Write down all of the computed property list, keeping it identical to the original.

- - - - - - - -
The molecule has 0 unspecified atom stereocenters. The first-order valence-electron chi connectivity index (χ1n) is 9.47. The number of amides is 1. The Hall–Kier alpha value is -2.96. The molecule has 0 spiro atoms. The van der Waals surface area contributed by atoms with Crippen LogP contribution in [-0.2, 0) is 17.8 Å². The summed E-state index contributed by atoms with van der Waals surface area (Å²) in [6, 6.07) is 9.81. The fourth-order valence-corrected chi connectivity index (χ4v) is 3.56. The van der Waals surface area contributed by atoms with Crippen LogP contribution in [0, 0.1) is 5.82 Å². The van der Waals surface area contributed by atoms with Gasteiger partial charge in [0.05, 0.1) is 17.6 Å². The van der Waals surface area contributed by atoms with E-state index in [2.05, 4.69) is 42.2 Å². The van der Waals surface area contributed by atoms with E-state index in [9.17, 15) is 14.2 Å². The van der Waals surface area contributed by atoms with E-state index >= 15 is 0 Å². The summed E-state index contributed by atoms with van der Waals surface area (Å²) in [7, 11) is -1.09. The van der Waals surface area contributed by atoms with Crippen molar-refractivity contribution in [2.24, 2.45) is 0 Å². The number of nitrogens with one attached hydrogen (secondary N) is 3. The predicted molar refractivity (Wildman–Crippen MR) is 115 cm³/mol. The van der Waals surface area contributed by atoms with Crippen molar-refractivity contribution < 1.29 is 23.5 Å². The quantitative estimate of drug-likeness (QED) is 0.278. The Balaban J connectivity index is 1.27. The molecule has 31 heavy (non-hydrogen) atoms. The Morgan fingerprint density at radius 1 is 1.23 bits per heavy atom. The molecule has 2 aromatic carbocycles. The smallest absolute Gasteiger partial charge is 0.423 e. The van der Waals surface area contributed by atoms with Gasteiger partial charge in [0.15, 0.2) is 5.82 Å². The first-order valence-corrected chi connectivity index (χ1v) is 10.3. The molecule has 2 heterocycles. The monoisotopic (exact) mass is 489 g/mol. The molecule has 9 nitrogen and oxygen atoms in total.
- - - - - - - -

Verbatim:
The molecule has 0 unspecified atom stereocenters. The first-order valence-electron chi connectivity index (χ1n) is 9.47. The number of amides is 1. The Hall–Kier alpha value is -2.96. The molecule has 0 spiro atoms. The van der Waals surface area contributed by atoms with Crippen LogP contribution in [-0.2, 0) is 17.8 Å². The summed E-state index contributed by atoms with van der Waals surface area (Å²) in [6, 6.07) is 9.81. The fourth-order valence-corrected chi connectivity index (χ4v) is 3.56. The van der Waals surface area contributed by atoms with Crippen LogP contribution in [0, 0.1) is 5.82 Å². The van der Waals surface area contributed by atoms with Gasteiger partial charge in [0.05, 0.1) is 17.6 Å². The van der Waals surface area contributed by atoms with E-state index in [2.05, 4.69) is 42.2 Å². The van der Waals surface area contributed by atoms with E-state index in [9.17, 15) is 14.2 Å². The van der Waals surface area contributed by atoms with E-state index >= 15 is 0 Å². The summed E-state index contributed by atoms with van der Waals surface area (Å²) in [7, 11) is -1.09. The van der Waals surface area contributed by atoms with Crippen molar-refractivity contribution in [2.24, 2.45) is 0 Å². The number of nitrogens with one attached hydrogen (secondary N) is 3. The predicted molar refractivity (Wildman–Crippen MR) is 115 cm³/mol. The van der Waals surface area contributed by atoms with Crippen molar-refractivity contribution < 1.29 is 23.5 Å². The quantitative estimate of drug-likeness (QED) is 0.278. The Balaban J connectivity index is 1.27. The molecule has 31 heavy (non-hydrogen) atoms. The Morgan fingerprint density at radius 1 is 1.23 bits per heavy atom. The molecule has 2 aromatic carbocycles. The smallest absolute Gasteiger partial charge is 0.423 e. The van der Waals surface area contributed by atoms with Gasteiger partial charge in [0.15, 0.2) is 5.82 Å². The first-order valence-corrected chi connectivity index (χ1v) is 10.3. The molecule has 2 heterocycles. The monoisotopic (exact) mass is 489 g/mol. The molecule has 9 nitrogen and oxygen atoms in total.